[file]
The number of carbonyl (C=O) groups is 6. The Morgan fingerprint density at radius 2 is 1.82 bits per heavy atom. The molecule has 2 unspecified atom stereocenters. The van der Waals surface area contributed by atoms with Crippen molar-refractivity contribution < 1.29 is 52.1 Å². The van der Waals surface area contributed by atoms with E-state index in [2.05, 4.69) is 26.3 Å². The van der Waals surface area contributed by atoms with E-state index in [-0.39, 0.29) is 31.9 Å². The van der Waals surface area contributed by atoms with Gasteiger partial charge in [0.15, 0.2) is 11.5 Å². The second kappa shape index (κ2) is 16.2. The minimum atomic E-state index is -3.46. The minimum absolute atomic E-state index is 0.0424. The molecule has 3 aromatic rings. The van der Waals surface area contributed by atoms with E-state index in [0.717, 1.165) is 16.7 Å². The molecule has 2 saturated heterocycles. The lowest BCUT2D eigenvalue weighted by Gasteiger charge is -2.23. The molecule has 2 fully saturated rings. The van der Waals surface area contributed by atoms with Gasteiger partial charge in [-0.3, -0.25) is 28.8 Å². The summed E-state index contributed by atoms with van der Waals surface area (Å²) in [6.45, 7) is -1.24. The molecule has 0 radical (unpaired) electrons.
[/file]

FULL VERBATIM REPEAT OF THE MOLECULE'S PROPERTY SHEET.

The number of carbonyl (C=O) groups is 6. The Morgan fingerprint density at radius 2 is 1.82 bits per heavy atom. The molecule has 2 unspecified atom stereocenters. The van der Waals surface area contributed by atoms with Crippen molar-refractivity contribution < 1.29 is 52.1 Å². The van der Waals surface area contributed by atoms with E-state index in [2.05, 4.69) is 26.3 Å². The van der Waals surface area contributed by atoms with E-state index in [-0.39, 0.29) is 31.9 Å². The van der Waals surface area contributed by atoms with Gasteiger partial charge in [0.15, 0.2) is 11.5 Å². The second kappa shape index (κ2) is 16.2. The minimum atomic E-state index is -3.46. The minimum absolute atomic E-state index is 0.0424. The molecule has 3 aromatic rings. The van der Waals surface area contributed by atoms with E-state index in [0.717, 1.165) is 16.7 Å². The molecule has 2 saturated heterocycles. The lowest BCUT2D eigenvalue weighted by Gasteiger charge is -2.23. The molecule has 2 fully saturated rings. The van der Waals surface area contributed by atoms with Gasteiger partial charge in [-0.3, -0.25) is 28.8 Å². The summed E-state index contributed by atoms with van der Waals surface area (Å²) in [6.45, 7) is -1.24. The molecule has 0 radical (unpaired) electrons.